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Enterolith Ileus as a Complication of Jejunal Diverticulosis

Two Case Reports and a Review of the Literature

Steenvoorde P. · Schaardenburgh P. · Viersma J.H.
Department of Surgery, Spaarne Hospital, Haarlem, The Netherlands Dig Surg 2003;20:57–60 (DOI:10.1159/000068852)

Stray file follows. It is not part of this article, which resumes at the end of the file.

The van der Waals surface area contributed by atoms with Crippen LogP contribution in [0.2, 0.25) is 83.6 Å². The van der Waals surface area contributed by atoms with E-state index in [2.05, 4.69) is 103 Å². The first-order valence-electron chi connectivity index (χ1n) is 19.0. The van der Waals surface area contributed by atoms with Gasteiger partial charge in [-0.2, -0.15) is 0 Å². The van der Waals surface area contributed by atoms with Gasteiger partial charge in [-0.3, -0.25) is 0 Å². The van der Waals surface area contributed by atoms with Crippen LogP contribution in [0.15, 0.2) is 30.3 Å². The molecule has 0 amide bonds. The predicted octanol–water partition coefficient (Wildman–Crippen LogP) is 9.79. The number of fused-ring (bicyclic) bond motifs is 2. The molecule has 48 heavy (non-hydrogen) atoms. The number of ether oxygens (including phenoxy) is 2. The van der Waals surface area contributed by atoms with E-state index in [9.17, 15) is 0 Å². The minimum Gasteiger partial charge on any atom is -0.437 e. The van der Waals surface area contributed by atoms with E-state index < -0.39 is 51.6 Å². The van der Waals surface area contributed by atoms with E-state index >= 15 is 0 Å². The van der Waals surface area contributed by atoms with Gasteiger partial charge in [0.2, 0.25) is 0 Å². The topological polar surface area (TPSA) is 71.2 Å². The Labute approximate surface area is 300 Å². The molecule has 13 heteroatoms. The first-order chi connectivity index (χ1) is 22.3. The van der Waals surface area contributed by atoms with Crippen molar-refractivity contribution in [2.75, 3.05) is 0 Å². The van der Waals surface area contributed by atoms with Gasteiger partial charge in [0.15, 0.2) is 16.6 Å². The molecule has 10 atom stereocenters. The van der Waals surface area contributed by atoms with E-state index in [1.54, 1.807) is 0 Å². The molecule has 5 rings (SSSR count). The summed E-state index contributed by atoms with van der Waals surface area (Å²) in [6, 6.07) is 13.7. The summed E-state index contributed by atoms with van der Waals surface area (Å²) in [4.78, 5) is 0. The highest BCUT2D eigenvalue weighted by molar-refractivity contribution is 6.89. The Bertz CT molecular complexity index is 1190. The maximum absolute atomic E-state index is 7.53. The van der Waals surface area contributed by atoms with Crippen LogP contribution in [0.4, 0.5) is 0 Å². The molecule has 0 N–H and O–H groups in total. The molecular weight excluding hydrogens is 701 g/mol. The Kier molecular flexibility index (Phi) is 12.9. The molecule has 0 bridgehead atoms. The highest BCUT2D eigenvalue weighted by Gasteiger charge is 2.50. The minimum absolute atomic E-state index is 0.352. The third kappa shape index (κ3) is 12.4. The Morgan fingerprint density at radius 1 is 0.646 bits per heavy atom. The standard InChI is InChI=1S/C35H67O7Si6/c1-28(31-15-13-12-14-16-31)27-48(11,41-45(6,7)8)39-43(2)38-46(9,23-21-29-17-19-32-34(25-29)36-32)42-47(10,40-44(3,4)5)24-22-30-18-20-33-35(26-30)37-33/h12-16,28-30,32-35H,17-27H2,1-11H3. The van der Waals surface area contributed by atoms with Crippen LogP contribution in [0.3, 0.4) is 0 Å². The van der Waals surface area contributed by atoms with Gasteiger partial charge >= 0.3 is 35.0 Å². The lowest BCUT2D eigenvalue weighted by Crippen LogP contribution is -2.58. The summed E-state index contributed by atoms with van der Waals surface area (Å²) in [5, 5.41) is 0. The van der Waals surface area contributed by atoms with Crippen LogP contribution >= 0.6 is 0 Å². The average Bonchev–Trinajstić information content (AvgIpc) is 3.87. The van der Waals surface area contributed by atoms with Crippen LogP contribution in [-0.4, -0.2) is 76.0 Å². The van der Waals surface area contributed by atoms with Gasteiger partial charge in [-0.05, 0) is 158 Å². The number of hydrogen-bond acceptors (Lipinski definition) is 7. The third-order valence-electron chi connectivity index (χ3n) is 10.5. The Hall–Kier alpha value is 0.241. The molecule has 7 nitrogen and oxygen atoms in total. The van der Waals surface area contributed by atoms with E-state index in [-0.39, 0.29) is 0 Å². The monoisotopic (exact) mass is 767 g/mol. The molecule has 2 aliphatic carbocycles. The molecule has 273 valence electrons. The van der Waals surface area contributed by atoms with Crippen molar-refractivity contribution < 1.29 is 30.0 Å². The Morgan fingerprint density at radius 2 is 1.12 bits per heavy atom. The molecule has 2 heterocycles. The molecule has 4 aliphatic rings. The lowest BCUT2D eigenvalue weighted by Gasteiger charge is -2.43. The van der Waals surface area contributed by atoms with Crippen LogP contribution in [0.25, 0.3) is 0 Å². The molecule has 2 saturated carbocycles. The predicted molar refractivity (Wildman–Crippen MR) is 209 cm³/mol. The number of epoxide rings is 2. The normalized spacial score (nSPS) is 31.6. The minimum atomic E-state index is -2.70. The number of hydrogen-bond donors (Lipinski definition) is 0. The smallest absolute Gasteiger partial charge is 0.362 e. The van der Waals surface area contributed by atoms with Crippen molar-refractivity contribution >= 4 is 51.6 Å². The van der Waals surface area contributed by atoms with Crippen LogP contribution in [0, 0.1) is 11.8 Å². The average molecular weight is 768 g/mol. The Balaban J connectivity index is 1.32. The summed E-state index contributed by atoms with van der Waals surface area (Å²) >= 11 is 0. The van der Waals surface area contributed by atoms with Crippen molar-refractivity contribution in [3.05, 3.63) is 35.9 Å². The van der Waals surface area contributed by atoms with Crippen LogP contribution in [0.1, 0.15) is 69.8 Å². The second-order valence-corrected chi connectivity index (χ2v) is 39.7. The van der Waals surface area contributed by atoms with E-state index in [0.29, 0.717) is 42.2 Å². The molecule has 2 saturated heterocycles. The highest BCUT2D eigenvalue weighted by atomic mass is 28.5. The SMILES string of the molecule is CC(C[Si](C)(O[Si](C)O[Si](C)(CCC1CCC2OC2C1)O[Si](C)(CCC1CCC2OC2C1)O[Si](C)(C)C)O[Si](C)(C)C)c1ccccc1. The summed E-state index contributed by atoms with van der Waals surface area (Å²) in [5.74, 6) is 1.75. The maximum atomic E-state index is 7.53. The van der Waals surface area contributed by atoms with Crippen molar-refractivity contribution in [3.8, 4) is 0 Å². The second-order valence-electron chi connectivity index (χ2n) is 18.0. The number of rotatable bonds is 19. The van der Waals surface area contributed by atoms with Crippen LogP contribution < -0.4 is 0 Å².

Background: In a period of 5 years, 2 patients with enterolith ileus, caused by jejunal diverticulosis, were treated in our hospital. In order to learn more about treatment options, the literature was reviewed. Methods: The case history of the 2 patients is described. Relevant articles were identified using Medline® and PubMed®. Data regarding patient gender, age, operative findings, therapeutic measures and outcome were collected. Results: Including patients reported in the literature, 34 cases of intestinal obstruction due to enteroliths expelled from jejunal diverticula were identified. A distinction is made between complicated and uncomplicated enterolith ileus. If there are signs of bowel ischemia, other (unborn) enteroliths, inflammation of the bowel or if there are signs of a (sealed) perforation, the case is considered a complicated enterolith ileus. If none of these signs are present, uncomplicated enterolith ileus is present. In uncomplicated enterolith ileus (21 patients), more often milking and crushing or enterotomy was performed. In complicated enterolith ileus (13 patients), more often a segmental resection of the involved jejunum was performed (p < 0.01). Conclusion: Small bowel obstruction due to enteroliths expelled from jejunal diverticula is a rare condition. Relevant literature is only available in the form of case reports. On the basis of the presented patients and patients reported in the literature, a justifiable therapeutic strategy is presented. The least invasive step in the therapeutic approach is to crush and milk the obstructing enterolith down to the colon. Laparoscopic crushing and milking of the enterolith is described. If this fails an enterotomy could be tried, if possible proximal or distal from the obstruction site, in order to make an incision in a less edematous area. If the first two strategies fail, or if complicated enterolith ileus is present, resection of the involved jejunal segment could be considered.


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